10 Tax-Time Tips for Financial Peace of Mind
January 1 may be the magical date for kicking bad habits, but if adopting good financial ones is on your 2009 to-do list, consider April 15 as Fiscal New Year's Day.
"A lot of people are going to be getting tax refunds they can use to take a big step forward," says Certified Financial Planner Ken Clark and author of The Complete Idiot's Guide to Getting Out of Debt. With tax day approaching, here are 10 ways to raise your credit score, rein in spending, and boost your savings account:
1. Check your credit report for errors. A mistake on your credit report may unfairly lower your credit rating. The result? Higher interest rates, for one thing. A poor credit score may also affect your ability to rent an apartment, lease a car or even get a job. Review the information on your credit report carefully, and take action to correct any errors. Under the Fair Credit Reporting Act, credit bureaus must investigate any disputed items and remove them from the credit report if they cannot be verified. If you disagree with the results of a credit bureau's investigation, be proactive and ask to have a statement of dispute included in your file.
2. Don't max out your credit cards. Credit utilization – the percentage of credit you're using – is a major factor in determining your credit score. Lenders like to see you have lots of available credit, but if you're at your credit card limits, you'll lose points on your credit score. "That trips people up a lot," says Clark. "It accounts for 30 percent of your score." Set a goal to have your percentage utilization at no more than 35 percent. In other words, if you have a credit limit of $10,000, you should have a balance of no more than $3,500. To that end, it's better to have two credit cards that have available credit than just one card that's maxed out.
3. Pay your bills on time. Perhaps a no-brainer, but paying bills on time demonstrates your creditworthiness. Conversely, a history of late payments can severely impact your credit score. Even a couple of late payments here and there can be a big deal. If you're forgetful, consider automating the process by having payments taken automatically from your checking or savings account. Or arrange to make payments online in order to avoid any mail mishaps.
4. Keep your oldest credit Cards. The longer you hold on to a particular credit card, the more history you have to show. Keep your longtime accounts in good standing. If you're going to cancel cards, start with the ones you've opened up most recently, says Clark.
5. Need it? Save for it. Create a household budget, and plan for the unexpected. Build in reserves for car repairs, root canal emergencies and seasonal expenses like birthday gifts and holiday celebrations, so you don't wind up charging those expenses and then overextending yourself on credit. It's the unplanned outlays that turn into budget busters. "Don't wait until you pay your debt off before you start saving," cautions Sandra Shore, senior counselor at Novadebt, a non-profit credit counseling agency. "You need to have an emergency fund. There's always going to be a rainy day, and you need to have an umbrella."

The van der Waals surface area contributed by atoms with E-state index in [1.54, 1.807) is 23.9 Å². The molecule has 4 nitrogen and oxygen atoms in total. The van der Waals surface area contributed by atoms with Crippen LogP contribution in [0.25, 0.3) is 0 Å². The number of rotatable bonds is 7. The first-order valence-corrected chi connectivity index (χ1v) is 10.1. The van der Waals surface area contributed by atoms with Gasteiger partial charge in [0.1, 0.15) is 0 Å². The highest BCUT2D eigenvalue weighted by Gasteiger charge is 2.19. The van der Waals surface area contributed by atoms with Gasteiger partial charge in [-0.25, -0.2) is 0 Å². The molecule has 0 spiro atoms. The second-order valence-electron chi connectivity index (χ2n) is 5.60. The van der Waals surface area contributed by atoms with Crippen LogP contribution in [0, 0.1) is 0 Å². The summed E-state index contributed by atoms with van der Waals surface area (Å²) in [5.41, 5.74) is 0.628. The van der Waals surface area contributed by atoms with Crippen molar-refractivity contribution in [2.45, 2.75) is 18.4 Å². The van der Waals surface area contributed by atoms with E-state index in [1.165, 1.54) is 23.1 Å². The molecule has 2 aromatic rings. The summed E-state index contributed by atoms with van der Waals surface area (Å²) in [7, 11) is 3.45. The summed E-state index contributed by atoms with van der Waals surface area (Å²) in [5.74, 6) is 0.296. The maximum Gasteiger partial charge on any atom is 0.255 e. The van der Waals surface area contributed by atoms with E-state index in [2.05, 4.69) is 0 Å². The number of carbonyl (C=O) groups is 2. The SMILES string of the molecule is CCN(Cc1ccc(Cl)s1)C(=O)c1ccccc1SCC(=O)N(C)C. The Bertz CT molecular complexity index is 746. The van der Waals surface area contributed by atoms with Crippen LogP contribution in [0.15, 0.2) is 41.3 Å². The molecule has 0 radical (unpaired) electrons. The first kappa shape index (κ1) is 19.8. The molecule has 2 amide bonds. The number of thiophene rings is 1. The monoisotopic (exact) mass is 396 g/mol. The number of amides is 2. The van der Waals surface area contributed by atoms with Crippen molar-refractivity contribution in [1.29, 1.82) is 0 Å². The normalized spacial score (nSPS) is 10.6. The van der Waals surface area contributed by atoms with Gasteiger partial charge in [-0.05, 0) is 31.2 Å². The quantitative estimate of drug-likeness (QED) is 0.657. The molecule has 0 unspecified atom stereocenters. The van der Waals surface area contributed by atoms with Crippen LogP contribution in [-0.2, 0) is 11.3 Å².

6. Pay yourself first. Consider yourself a creditor, and get into a routine of writing a check to yourself first when paying bills, says Shore. Even $20 a paycheck will get you into a good habit. If you wait until the end of the month to see what's left over for savings, you'll usually find the coffers empty.
7. Set achievable goals. "Everyone should have financial goals and every goal should have a specific date," advises Shore. Don't just tell yourself you want to pay off your credit card debt or save for a house. Give yourself a timeline. Open-ended targets usually fail. Calculate how much extra you can reasonably afford to allocate each month toward your objective, and that will determine how long it'll take to achieve your goal.
8. Pay half as much, twice as often: Want to pay your mortgage or car off faster and save thousands in interest? Pay in bi-weekly installments rather than monthly. That adds up to an extra payment a year, says Shore. "The timing fits better, too, because most people get paid every two weeks. Once you make the arrangement, you don't even have to think about it. And you'll get out of debt years sooner."
9. Keep your budgeting simple. Intricate spreadsheets and complicated budget management software don't necessarily add up to greater savings. If you make a system too complex, it becomes unworkable, warns Clark. "We delude ourselves into thinking we're making progress on our finances by spending a lot time on elaborate systems when, in reality, we just need a simple system that helps us control our variable spending." Simple ledgers or easy-to-complete templates can be just as effective in keeping you on track.
10. Give yourself an allowance. Cash your paycheck, and that big fat lump sum gives you "a false sense" of how much money is actually available, says Clark. A better idea? Set up a separate spending account with a pre-set amount each month exclusively for the hard-to-track expenses—lunches out, boys' night out, the extra toys for the kids. If you put, say, $300 into the account at the beginning of each month and whittle away at that, you'll have a barometer of how the money is flowing out for the random expenses. "Then the only number you have to keep track of is zero," Clark says. And when you hit zero, that means no more lattes.